Destroy the old world, forge a new world: Posters and the Cultural Revolution

In China today, one can find posters for sale in stores and on the street from the Cultural Revolution of 1966-76. The Cultural Revolution was a time of turmoil, in which so many Chinese people still alive today participated, but seem to prefer to forget about. To them, sorry. I simply find the subject a fascinating example of so many phenomena: mass movements and groupthink, propaganda and personality cult, imaginary enemies and violence.

When the Central Committee of the Chinese Communist Party kicked off the Great Proletarian Cultural Revolution, it called on revolutionaries (so everyone that did not want to get humiliated or killed) to write big-word posters (大字报) with images and slogans that appeal to Marxist ideals. This is a brief look at the posters of the Cultural Revolution and how they, like so much propaganda for revolution or war, whipped up public fervour for violence.

Of the posters I have seen, there are a few noticeable themes. (The captions, where there are captions, are translations of each poster. Where there is no caption, the words are my own interpretation.) First is gathering support for the revolution. Second is children. Third is military and defence. Fourth is reverence for Chairman Mao. I have added a poster of Red Guard taking down “counter-revolutionaries” and photos that illuminate the reality behind the posters.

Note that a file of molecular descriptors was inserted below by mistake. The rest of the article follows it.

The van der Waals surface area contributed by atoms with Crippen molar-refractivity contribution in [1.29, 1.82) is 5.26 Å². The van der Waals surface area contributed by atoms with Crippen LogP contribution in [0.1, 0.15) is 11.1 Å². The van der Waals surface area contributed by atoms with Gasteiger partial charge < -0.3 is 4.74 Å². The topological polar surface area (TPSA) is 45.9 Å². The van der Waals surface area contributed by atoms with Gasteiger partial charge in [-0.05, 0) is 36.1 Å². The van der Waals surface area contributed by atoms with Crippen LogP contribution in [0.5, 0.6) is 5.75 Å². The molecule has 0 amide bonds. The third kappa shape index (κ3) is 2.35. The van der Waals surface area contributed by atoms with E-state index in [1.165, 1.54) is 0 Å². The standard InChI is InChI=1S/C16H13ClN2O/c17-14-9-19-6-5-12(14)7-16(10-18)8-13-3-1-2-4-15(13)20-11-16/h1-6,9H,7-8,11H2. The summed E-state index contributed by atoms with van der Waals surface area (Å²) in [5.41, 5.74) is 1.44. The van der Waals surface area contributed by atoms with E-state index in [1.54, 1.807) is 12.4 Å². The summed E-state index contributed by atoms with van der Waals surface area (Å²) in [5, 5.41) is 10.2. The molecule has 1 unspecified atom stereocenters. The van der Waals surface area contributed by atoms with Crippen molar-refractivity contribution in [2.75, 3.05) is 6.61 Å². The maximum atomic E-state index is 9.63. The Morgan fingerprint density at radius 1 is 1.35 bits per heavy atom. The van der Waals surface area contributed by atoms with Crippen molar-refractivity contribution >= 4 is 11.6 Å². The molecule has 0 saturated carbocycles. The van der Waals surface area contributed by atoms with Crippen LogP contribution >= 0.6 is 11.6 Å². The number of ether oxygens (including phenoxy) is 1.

Some points of note:

Mao Zedong is always smiling. The people are smiling at Mao, unless they are busy destroying counter-revolutionaries.

The colour red is employed more than any other. Red is not only important in Chinese culture (symbolising joy and good fortune) and communist culture (the blood of the workers), the colour red draws people in and elicits emotion from them (see more in this video on Nazi propaganda). Mao wanted his last revolution to channel the energies of his cult, and red helped ensure he did.

The first poster is of destroying the relics of the old world. Under the revolutionary’s foot are, among other things, a crucifix and a Buddha statue. The photo next to it is of a public burning of Buddha statues.

Many of the posters show people with guns next to people with farming implements. Mao’s Little Red Book is usually there, either in the hands of everyone or in the hands of those at the head of a long line. The book itself seems to be leading the way.